[4] In our opinion the application should not be granted. There is no substance in the ground raised in 3(c). Even if the SCA had erred in its assessment of the facts, that would not constitute the denial of the constitutional right contended for. The Constitution does not and could hardly ensure that litigants are protected against wrong decisions. On the assumption that section 34 of the Constitution does indeed embrace that right, it would be the fairness and not the correctness of the court proceedings to which litigants would be entitled.

[5] The grounds raised in 3(a) and (b) are constitutional issues. However, they were not raised in either the High Court or the SCA. The applicants could have brought their application for an attachment and, in the alternative, claimed an order declaring the common law rule requiring such attachment to be unconstitutional. This would have alerted both the High Court and the SCA, as well as the respondents, to the fact that this was a basis being relied upon by the applicants. More importantly it would have enabled those courts to deal with the constitutional questions. The rules relating to attachment to found or confirm jurisdiction in cases against peregrini are rooted in the common law. Where the development of the common law is the issue, the views and approach of the ordinary courts, and particularly the SCA, are of particular significance and value. Save in special circumstances, this Court should not consider this kind of matter as a court of first instance.[3] No relevant factors have been raised by the applicants that would constitute such special circumstances.

[6] On the contrary, it is contended on behalf of the applicants that “[t]he issues are of pivotal significance and importance to trade and commerce in South Africa , and to this country’s external relationship with foreign business entities.” Circumstances of such weighty legal import and bearing such wide-ranging commercial implications ought not ordinarily to be considered by this Court unless and until they have been thoroughly canvassed in the courts that are more directly concerned with such matters. It is in any event undesirable — and may well work injustice on the other side — to allow such a fundamental change of front at this late stage of the proceedings.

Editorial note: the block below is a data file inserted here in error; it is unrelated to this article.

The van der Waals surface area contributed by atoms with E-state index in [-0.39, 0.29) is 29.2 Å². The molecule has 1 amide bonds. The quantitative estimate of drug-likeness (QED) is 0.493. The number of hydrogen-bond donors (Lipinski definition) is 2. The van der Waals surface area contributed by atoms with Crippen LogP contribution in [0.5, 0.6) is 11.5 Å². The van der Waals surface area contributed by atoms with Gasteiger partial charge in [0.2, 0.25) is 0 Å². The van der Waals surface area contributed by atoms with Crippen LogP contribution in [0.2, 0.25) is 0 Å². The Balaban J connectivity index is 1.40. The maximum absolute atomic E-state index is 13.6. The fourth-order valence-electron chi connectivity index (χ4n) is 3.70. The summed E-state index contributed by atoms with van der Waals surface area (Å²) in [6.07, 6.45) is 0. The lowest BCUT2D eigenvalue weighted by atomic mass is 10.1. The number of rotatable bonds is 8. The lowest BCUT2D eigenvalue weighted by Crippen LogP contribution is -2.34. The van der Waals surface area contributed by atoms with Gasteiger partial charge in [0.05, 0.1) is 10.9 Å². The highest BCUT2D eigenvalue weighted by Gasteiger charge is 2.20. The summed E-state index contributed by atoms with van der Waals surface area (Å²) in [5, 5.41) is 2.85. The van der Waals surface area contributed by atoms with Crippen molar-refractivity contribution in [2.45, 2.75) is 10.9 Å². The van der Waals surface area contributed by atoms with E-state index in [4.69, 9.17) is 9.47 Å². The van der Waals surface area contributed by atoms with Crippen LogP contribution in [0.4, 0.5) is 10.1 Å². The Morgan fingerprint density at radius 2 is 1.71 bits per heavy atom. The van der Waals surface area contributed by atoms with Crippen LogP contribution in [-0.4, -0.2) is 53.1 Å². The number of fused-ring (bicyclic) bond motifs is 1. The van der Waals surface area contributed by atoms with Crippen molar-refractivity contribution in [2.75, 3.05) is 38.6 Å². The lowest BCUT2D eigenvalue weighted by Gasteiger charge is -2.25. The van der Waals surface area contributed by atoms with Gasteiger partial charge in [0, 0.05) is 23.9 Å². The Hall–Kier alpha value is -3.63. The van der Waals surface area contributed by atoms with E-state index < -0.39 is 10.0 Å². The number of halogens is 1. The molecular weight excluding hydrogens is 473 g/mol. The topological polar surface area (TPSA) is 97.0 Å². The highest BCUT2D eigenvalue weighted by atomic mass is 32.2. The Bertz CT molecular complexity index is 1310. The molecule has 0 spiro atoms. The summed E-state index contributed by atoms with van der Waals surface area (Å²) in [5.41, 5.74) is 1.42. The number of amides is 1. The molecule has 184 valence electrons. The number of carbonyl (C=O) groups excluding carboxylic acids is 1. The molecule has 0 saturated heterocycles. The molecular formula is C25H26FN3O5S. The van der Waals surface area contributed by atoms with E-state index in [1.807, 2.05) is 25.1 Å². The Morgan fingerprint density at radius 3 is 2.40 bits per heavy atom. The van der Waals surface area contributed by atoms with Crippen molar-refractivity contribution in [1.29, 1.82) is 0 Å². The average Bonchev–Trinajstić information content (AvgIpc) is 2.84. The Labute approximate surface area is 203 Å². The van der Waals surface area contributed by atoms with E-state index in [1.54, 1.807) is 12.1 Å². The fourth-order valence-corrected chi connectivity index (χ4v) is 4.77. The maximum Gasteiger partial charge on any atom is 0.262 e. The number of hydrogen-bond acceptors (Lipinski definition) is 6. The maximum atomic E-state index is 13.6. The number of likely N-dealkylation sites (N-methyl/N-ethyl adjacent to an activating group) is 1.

[7] We are therefore of the opinion that the application should be dismissed and that the costs of the application should be paid by the applicants.

[8] The following order is made:

The application is dismissed with costs.




Chaskalson P, Ackermann J, Madala J, Mokgoro J, Ngcobo J, Sachs J, Yacoob J, Madlanga AJ and Somyalo AJ concur in the judgment of Goldstone and Kriegler JJ.


[1]The judgment of the Cape High Court ordering the attachment is reported as Lane and Another v Dabelstein and Others (Lane and Another NNO Intervening) 1999 (3) SA 150 (C).

[2] 1990 (2) SA 323 (O).

[3]See Dormehl v Minister of Justice and Others 2000 (2) SA 987 (CC), 2000 (5) BCLR 471 (CC) at para 5, Transvaal Agricultural Union v Minister of Land Affairs and Another 1997 (2) 621 (CC)[1996] ZACC 22; , 1996 (12) BCLR 1573 (CC) at para 18, S v Bequinot [1996] ZACC 21; 1997 (2) SA 887 (CC), 1996 (12) BCLR 1588 (CC) at para 15.